Whenever people say there isn’t enough gritty, messed up modern neo-noir (which there’s some truth to, but that’s another article) I like to dig up ones like Texas Killing Fields, an unforgivably overlooked crime drama from some years back that went by mostly unnoticed. Directed by Amy Canaan Mann, who is none other than Michael Mann’s daughter, and starring a talent trio of Jeffrey Dean Morgan, Sam Worthington and Chloe Grace Moretz, it’s a dark-boned, nihilistic murder mystery set in the deepest south and populated by the kind of folks you’d actively avoid entire sections of the barroom to get away from. There’s a killer loose in the low income doldrums of Texas, as if they didn’t have it bad enough in life, and two scarily mismatched cops are on the case. Intrepid idealist Morgan sees the light in darkest corners, while faithless misanthrope Worthington adopts a hopeless, devil may cry attitude. Caught between them is a wayward teen girl (Moretz), a homeless sitting duck who wanders the byways, a prime target and unfortunate default bait for this monster to come skulking out of the shadows. This is a downbeat, chilling flick with scant rays of humanity here and there, but bleakness takes over the screen like the portentous clouds in the storm-swept skies of the rural Americas, bringing danger and decay in their wake. The suspect list is a mile long because of how many wicked character actors there are in the supporting cast, but the culprit is oddly obvious from the get go. This isn’t to say the narrative is weak or they failed at a whodunit, as one can scarcely say that was there intention at all. It’s less of a whodunit and more of a ‘dunit’, as every character has some evil to hide or stain on their soul, and when the killer is revealed, they’re just another in a long line of wayward beings out there. Sheryl ‘Laura Palmer’ Lee is great as Moretz’s destitute, promiscuous mother, Jason Clarke roars in for a terrifying cameo as a violent pimp with an otherworldly blond dye job, Stephen Graham is dangerously quiet as a psychopathic local yokel, Annabeth Gosh has a brief role and Jessica Chastain gives an early star-making turn as an out of state cop who reluctantly aids Jeffrey and Sam. Dread is the word that seems to be on both Mann and her cinematographer Stuart Dryburgh’s mind, as every shot is composed primarily of darkness, shadows and claustrophobic grain, giving the fields and flatlands of Texas a hellish, oppressive lacquer. Darkness is explored both literally and thematically, and more fervently than most mainstream films care to get, which may be one reason the film wasn’t well received at all, or at least by most. It knowingly plunges headlong into the eye of the hurricane surrounding the hopeless heart of humanity, without much light on the other side or any to guide it, but there’s a bravery in that that I respect. One of the best crime dramas in recent history, a film that should be brought up more in discussion and a treatise on how to make a lasting impression in a genre that sees entries fall through the cracks on the daily. Brilliant, searing stuff.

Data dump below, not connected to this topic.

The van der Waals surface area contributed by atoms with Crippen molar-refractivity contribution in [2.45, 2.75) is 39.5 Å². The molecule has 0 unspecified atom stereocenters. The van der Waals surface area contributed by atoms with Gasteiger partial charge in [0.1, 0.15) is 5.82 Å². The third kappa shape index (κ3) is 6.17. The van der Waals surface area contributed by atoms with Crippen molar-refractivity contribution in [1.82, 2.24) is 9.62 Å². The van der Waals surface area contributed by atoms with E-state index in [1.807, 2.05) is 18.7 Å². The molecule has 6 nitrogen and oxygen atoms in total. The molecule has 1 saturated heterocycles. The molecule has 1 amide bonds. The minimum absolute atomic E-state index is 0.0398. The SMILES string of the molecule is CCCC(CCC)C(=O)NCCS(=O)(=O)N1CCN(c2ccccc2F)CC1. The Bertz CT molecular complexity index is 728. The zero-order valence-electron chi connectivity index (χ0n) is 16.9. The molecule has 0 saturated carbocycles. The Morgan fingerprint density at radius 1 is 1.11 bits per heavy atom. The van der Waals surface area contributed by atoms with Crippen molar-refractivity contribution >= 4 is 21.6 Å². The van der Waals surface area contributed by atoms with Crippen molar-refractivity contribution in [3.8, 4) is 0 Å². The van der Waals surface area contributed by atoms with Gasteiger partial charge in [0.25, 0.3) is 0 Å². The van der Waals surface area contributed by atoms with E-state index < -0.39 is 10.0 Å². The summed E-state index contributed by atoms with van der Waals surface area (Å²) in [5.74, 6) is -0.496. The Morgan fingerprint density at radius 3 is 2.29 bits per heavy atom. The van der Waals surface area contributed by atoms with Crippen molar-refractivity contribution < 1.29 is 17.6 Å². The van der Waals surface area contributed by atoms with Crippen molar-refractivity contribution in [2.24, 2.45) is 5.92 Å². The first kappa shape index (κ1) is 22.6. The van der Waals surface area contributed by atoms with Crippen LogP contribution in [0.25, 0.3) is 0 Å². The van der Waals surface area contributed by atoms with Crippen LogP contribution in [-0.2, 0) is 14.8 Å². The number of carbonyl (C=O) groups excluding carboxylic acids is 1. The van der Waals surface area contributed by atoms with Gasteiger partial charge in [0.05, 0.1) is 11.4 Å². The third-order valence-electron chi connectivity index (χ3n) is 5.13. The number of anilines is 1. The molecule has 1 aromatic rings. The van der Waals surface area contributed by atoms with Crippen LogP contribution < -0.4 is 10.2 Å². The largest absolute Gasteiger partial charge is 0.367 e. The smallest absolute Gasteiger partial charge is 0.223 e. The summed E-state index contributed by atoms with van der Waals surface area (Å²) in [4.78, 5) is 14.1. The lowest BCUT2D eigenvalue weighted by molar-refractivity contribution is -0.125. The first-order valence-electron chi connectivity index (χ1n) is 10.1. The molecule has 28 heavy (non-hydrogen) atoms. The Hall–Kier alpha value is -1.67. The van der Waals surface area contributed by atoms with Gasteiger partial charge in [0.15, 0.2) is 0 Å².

-Nate Hill